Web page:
A junior hire will execute according to a brief, and will need clear instructions. This could be coordinating production like photography or product imagery, video editing, copywriting, or whatever other medium you’ve chosen to work with. 

Will content work for you? 

Nothing in marketing is a guarantee. One of the worst ways to “give content a go” is to start a company blog and churn out one post a week. Putting a quantity measurement on content is always the quickest way to ensure you produce low quality, ineffective, and costly content

To determine if content is worth experimenting in, you first need to strongly feel that you genuinely have something to offer your audience. This could be: 

  • Educational: how-tos, templates, resources, interviews, product tutorials, thought leadership (EdSmarts blog is a mix of interviews with thought leaders, how-tos, and even a self-qualification piece)
  • Entertaining: memes, jokes, unhinged (see Duolingo for successful unhinged social content)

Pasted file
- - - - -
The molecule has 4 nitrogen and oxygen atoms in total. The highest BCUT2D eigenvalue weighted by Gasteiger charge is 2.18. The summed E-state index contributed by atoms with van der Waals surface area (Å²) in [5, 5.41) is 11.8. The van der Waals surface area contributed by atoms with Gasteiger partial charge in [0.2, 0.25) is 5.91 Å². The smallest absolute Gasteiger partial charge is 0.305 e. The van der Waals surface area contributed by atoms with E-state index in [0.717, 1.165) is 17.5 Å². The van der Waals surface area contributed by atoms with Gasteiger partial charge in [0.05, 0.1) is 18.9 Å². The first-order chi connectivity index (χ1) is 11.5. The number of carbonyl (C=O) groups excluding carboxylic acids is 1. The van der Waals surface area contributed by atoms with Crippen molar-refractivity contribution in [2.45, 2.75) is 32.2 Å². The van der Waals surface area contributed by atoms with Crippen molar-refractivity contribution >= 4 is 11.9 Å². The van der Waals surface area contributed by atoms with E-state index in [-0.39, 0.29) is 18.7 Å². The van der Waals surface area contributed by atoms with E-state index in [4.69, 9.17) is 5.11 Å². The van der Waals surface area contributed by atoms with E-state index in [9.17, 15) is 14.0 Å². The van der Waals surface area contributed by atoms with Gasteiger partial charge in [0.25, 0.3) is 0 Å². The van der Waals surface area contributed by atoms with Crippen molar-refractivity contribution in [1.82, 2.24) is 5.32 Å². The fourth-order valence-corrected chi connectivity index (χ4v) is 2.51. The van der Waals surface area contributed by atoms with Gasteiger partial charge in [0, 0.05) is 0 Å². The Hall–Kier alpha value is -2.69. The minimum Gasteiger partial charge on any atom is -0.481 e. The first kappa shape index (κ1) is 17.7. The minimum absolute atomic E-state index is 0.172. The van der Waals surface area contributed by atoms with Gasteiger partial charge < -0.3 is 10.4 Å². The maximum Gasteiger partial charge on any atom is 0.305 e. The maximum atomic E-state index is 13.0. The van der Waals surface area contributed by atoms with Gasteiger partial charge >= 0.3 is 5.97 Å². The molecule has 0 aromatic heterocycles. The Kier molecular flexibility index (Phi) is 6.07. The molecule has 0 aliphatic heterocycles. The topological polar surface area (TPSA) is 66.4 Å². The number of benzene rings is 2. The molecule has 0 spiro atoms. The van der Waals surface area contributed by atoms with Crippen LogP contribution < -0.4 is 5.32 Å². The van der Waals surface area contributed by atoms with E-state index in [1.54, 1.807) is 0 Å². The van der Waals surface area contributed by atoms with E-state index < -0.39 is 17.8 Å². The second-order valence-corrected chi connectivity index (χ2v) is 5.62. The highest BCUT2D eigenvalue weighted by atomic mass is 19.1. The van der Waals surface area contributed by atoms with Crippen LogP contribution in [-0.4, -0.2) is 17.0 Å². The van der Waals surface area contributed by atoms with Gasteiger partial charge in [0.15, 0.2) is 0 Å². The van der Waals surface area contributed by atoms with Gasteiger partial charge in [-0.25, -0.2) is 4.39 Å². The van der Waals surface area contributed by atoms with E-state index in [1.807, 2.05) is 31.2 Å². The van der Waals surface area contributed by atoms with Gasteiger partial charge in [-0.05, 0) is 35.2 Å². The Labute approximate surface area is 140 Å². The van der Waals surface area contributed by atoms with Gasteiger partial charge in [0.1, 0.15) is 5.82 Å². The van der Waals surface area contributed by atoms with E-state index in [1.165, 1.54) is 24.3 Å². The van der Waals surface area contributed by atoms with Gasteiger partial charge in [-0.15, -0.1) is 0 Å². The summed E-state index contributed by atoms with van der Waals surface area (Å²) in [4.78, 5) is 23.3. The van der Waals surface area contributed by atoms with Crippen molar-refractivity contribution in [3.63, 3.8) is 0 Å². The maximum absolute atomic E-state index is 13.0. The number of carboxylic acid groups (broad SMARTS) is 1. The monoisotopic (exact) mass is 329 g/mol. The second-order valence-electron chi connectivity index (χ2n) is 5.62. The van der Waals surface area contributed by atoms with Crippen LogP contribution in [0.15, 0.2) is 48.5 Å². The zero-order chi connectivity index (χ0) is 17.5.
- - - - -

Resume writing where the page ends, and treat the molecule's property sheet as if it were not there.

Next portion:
• Something only you can offer: thought leadership, original methodologies or frameworks, user generated content

Something I’ve seen come up more and more from the B2B side is also content curation. Using libraries of templates (check this example from Aussie startup HowdyGo) is one way to also double up on your SEO strategy. 

When does it make sense to hire a content marketer? 

Super early stage, your “content” strategy should be as focused on customer testimonials and case studies as possible, which could be covered by the product team or your generalist marketer if you have one.